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Thursday, January 05, 2017

For and against: Does technology increase equality? | Open Education Europa

"Digital advocates believe education technology will increase equality. Most educators are not so sure. What are the arguments we’re hearing for and against?" continues Open Education Europa.

Photo: Open Education Europa

“Technology can play a role in increasing equality if and only if kids have access to technology, there are enabling conditions (trained teachers) and technology is put to good use (kids have a purpose).” Javier Rogla, Fundación Empieza Por Educar

Technology can make up for a lack of resources, if everyone has free and open access
Sugata Mitra’s famous hole in the wall project is the most famous example of this. Other examples such as the Open University or Khan Academy seem to favour equality. Anyone can now watch the greatest Harvard lecturers. However, accessing these resources depends on having a computer, and having the motivation to log on. If we don’t want to favour the rich and well-educated, we should give hardware and software for free. This is more than low cost, this is no cost.

Technology can lead to great outcomes by individualizing learning and opening up new fields
We’re continually reminded that we’re preparing kids for a future that we cannot yet imagine. Learning in the digital era embraces this unknown. Schools like High Tech High are leading the way in teaching robotics and coding, pursuing 21st curriculums, using project-based learning and flipped classrooms. These approaches are available to all. For example, in Bulgaria I recently came across the Vratsa Software Community, who are running free coding classes in Europe’s poorest region with the long-term aim of staffing a sustainable software company.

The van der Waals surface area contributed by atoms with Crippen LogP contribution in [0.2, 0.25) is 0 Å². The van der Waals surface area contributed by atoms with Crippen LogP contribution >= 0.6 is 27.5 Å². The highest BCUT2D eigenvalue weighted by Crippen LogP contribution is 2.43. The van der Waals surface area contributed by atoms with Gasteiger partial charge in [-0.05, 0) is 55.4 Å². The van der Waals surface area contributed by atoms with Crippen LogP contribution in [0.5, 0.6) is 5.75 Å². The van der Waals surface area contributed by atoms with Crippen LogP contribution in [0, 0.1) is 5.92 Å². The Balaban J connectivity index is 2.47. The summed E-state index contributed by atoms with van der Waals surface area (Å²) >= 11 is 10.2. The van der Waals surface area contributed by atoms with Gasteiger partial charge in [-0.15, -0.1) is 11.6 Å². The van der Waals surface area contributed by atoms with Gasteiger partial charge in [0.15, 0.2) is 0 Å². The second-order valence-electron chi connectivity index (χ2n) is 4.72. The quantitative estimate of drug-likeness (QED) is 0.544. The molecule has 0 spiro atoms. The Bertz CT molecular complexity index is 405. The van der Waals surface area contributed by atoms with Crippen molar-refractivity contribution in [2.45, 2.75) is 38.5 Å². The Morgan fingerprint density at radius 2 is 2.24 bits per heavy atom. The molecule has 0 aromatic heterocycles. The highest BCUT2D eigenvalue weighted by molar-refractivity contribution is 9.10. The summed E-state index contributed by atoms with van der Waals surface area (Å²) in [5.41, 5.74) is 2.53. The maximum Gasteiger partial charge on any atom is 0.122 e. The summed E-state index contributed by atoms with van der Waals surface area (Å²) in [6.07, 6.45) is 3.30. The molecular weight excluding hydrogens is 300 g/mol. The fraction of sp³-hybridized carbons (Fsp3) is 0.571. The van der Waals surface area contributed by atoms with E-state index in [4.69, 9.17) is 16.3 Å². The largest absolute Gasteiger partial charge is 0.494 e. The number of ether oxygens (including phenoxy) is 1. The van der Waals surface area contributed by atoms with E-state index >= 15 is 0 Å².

Technology supports new paradigms of teaching, provided that there is good training
Since Gary Kasparov played Deep Blue, games of chess have been staged between humans and computers. Today the winners are not humans or computers, but humans and computers working together. Technology can undoubtedly catalyse teacher capacity. Eneza Education has created a virtual teacher development and coaching tool that can be deployed via simple mobile technology across the whole of Africa. But we’ll need to think differently about the role of the teacher, and radically new models of teacher training.

Technology combats inequality by enabling lifelong learning
Digitisation and open access to online content have democratised education in significant ways. As long as you can get online, you can access a world of learning. It doesn’t matter what your background is or where you live. And it doesn’t matter how old you are. Lifelong, self-directed learning pushes education beyond the temporal boundary of our ‘school years’, and gives us a whole lifetime to master the competences and skills that put us all on an equal footing.
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Source: Open Education Europa